Reading sacred texts alone, for both clergy and laypeople, is a bit like masturbation – it’s safe and fun, but not likely to be as productive as sex with a partner. And before anyone misconstrues this analogy, in no way do I endorse the notion that all human sexuality should have the potential to create a life. Jewish tradition, as understood by almost all authorities, approves of many, if not all forms of birth control. But in both the bedroom and in the study hall, it prefers partnerships to solo acts.
Both sex and study are understood as acts of discovery. The Hebrew Bible call sex “knowing”, as in “Adam knew Eve, his wife”. That is not a euphemistic term employed by a text uncomfortable with sex. It is the first description of what it means for sex to be sacred – it brings us to new levels of knowledge and understanding about our partner, it overcomes the loneliness which Adam experiences and for which the Bible describes Eve as the antidote.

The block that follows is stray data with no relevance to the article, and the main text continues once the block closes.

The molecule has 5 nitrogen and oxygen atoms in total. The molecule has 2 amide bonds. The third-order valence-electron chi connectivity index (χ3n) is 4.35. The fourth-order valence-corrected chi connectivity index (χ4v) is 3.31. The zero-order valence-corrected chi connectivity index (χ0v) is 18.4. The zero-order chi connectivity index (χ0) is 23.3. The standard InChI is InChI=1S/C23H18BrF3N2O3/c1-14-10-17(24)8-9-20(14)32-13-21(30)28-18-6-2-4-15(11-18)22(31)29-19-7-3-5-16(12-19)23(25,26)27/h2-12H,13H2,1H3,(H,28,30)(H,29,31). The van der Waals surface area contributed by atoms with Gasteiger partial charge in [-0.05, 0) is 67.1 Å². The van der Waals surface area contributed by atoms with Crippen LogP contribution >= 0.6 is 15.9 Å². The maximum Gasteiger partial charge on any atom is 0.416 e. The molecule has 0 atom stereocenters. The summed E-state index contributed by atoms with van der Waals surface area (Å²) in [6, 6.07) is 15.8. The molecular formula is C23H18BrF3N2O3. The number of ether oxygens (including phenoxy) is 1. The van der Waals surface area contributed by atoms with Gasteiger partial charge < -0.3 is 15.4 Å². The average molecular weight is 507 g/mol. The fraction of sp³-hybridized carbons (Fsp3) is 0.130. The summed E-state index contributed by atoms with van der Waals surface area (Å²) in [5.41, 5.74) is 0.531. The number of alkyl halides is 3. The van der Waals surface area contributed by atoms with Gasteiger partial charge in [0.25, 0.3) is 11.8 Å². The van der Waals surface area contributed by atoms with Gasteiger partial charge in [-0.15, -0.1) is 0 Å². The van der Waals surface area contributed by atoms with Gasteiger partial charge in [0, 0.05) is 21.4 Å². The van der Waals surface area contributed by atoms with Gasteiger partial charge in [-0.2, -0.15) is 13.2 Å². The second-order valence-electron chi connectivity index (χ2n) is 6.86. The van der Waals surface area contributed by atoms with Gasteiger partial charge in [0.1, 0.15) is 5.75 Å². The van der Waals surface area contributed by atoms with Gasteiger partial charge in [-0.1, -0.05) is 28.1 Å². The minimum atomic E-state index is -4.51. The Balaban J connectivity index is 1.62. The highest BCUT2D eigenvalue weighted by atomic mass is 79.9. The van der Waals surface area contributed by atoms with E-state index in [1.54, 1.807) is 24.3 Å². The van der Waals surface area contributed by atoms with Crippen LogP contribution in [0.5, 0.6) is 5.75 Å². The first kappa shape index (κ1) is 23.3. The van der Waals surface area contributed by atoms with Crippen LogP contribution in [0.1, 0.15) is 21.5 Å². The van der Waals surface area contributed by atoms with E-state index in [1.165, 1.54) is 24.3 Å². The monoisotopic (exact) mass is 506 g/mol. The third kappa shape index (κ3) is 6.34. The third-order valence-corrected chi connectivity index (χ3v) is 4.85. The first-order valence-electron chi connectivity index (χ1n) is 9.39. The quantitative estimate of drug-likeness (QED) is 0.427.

The same can be said for study, which is traditionally conducted in a beit midrash, or house of searching. Jewish tradition imagines that study of sacred texts is not simply about acquiring necessary knowledge or getting the right answers. In fact, Jewish intellectual tradition is a multi-vocal conversation comprised of largely unresolved controversies and multiple competing opinions.
The process of learning with a partner and doing so in a setting which invites discovery and surprise is as old as Jewish learning itself. And when Jewish, or any other sacred tradition, loses touch with that methodology, it falls prey to self-serving dogmatists who reduce study to nothing more than repetitious proof-texting designed to affirm what they already believe.
Of course, there is no such thing as truly reading alone. We are always accompanied by the readings, interpretations, cultural contexts and presumptions which shape that which we read. Which means that the real issue is less who is in the room with you when you read and more whether or not you find yourself surprised by that which you read and the conclusions to which your reading leads. When that happens, the reading in which one is engaged is a sacred process and the book one is reading is sacred too.